- Replace general nouns with specific ones.
- Replace generic adjectives with vivid ones.
- Replace weak verbs with punchy ones.
- Barke the 4th wall. Make your reader feel like you're talking to them.
The whole point of the experience is to become memorable and so unique that your prospect won’t be able to forget you, so spice up your text a bit by adding an emotional element.
Show and Tell
The traditional fiction-writing rule of "show, don't tell" is risky for sales copy since it's often implicit. Sales copy can't afford to be subtle because people must understand your message in order to convert or act. So use imagery and express what people should notice with annotations and extra text.
Cut out the unnecessary details
At this point, after thorough research, you’ll be able to edit your draft the way you want it to be. And that also means that you’ll not only see but also feel text that is out of place.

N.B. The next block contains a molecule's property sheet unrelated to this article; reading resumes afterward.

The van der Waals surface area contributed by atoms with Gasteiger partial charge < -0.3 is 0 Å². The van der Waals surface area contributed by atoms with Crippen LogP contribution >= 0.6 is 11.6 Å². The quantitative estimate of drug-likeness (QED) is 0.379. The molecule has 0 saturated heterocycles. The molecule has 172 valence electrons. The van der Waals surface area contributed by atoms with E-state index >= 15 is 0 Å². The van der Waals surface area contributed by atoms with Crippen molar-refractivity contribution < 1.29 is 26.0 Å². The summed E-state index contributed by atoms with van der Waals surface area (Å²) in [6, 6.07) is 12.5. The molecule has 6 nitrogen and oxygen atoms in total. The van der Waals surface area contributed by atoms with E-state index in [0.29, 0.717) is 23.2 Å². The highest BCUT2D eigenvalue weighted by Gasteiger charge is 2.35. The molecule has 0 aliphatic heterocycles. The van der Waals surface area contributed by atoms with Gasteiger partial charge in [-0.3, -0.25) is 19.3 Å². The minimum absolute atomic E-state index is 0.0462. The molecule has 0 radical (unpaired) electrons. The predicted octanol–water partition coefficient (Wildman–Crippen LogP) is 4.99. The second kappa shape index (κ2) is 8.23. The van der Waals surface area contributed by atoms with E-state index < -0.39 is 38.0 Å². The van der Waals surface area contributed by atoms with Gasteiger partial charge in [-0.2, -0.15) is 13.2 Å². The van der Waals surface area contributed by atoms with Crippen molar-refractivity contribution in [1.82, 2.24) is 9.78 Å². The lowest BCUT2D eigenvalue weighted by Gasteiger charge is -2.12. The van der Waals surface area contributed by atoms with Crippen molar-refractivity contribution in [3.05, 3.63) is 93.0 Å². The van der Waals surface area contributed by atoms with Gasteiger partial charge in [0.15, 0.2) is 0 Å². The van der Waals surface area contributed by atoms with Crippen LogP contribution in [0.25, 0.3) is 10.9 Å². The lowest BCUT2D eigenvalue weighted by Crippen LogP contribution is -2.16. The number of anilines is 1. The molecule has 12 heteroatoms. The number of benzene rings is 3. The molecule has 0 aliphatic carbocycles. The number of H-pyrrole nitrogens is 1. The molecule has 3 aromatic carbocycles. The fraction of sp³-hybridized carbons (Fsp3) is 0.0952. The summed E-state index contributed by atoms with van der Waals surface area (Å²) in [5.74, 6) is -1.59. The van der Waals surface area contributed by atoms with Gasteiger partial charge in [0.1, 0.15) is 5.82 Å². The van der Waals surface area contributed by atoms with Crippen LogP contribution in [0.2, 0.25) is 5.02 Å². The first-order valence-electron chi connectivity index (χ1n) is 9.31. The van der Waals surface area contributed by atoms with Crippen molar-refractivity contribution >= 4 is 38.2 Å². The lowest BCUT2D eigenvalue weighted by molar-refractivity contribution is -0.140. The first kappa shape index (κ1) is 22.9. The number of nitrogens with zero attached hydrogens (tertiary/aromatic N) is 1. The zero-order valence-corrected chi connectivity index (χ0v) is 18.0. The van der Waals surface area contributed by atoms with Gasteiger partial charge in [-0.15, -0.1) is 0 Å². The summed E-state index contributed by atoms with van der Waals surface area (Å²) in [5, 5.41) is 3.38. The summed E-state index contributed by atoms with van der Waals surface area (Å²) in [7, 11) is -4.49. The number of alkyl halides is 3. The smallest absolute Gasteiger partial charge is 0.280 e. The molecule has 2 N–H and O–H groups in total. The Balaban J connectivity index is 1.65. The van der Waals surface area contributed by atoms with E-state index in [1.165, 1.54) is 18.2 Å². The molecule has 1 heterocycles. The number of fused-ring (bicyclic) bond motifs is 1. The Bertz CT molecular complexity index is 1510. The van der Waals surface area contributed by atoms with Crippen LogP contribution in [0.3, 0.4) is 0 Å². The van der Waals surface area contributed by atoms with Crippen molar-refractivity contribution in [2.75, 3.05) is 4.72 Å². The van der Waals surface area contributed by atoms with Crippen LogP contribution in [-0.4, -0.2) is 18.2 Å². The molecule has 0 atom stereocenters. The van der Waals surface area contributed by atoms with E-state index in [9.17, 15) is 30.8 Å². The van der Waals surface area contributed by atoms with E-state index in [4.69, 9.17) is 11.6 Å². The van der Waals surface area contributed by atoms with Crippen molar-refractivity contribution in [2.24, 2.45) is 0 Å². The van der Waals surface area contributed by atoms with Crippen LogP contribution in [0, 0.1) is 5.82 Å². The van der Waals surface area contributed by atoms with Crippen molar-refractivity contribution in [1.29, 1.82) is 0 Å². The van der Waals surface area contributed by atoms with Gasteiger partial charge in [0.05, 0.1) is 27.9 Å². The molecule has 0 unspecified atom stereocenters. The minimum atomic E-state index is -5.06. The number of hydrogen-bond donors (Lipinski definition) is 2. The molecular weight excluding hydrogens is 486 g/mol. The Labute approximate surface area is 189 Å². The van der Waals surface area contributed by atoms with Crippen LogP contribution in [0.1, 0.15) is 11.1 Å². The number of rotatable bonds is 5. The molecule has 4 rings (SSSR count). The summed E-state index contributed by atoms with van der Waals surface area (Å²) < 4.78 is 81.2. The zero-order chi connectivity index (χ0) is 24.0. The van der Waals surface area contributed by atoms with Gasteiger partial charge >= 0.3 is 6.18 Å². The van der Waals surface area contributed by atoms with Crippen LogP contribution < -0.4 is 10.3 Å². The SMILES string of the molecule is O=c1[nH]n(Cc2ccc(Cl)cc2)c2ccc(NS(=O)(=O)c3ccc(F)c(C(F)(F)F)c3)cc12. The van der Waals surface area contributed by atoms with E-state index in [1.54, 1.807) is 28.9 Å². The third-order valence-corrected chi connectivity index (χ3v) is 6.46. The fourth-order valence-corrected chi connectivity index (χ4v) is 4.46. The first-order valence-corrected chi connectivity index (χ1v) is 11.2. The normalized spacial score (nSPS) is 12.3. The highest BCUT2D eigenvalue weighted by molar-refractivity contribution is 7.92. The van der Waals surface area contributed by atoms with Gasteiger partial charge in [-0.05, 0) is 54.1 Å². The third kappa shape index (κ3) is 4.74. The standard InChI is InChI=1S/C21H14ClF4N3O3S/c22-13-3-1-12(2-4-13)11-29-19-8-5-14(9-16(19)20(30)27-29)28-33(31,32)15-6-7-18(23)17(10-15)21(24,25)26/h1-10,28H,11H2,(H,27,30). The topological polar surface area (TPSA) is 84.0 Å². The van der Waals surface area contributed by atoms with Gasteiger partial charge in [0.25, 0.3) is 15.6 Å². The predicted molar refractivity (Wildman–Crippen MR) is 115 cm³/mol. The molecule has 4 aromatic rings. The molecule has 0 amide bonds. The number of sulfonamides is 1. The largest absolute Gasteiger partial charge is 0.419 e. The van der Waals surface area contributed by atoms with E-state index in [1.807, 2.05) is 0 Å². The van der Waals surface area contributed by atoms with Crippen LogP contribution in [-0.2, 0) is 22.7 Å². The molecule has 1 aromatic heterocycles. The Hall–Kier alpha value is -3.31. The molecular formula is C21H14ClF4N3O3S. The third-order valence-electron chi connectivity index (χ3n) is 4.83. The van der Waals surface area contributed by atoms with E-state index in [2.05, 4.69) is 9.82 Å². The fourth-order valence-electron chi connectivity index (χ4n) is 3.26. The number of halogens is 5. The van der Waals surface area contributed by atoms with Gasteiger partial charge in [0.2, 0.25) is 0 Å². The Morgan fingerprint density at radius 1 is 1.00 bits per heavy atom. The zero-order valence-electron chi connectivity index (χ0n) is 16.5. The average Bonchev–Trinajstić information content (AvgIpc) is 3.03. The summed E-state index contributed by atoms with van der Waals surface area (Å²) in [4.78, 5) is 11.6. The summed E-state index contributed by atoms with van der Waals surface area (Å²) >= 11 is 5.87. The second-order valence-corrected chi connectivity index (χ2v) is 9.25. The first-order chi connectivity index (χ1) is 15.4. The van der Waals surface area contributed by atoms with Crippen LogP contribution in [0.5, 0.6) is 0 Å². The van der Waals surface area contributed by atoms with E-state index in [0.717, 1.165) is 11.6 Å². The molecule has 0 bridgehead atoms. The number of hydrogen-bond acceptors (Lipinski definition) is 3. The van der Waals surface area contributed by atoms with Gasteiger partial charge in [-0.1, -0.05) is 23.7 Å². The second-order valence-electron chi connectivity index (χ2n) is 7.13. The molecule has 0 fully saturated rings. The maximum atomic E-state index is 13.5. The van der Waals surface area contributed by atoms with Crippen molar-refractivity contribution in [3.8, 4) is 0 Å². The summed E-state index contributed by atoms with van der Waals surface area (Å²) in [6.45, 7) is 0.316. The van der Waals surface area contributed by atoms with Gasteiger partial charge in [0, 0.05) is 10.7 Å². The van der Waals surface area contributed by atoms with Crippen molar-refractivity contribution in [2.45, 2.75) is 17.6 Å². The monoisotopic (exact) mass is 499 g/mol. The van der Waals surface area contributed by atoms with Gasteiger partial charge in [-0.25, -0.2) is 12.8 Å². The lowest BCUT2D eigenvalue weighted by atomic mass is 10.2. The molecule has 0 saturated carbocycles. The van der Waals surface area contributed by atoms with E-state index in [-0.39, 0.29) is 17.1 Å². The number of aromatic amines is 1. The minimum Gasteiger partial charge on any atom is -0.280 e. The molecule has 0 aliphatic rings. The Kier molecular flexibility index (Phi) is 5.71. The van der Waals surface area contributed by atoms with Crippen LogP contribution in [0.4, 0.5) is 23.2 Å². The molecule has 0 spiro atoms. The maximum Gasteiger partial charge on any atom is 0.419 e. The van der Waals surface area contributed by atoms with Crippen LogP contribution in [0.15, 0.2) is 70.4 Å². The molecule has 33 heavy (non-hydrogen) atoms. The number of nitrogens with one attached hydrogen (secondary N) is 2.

To sum it all up trying to do this:
To enhance and polish your page copy, apply the 7 sales writing secrets. Make an effort to accomplish the following (for around 400 words of text):
- Add 3-5 analogies.
- Replace 3 dull adjectives with 3 vivid ones.
- Replace 3 weak verbs with 3 punchy ones.
- Come up with ways to prove that your product is good. This can include testimonials, data, and press quotes.
Try to cut your word count by 30-50% while still including all the important information.
Now you’re a pro at both creating and editing your sales copy!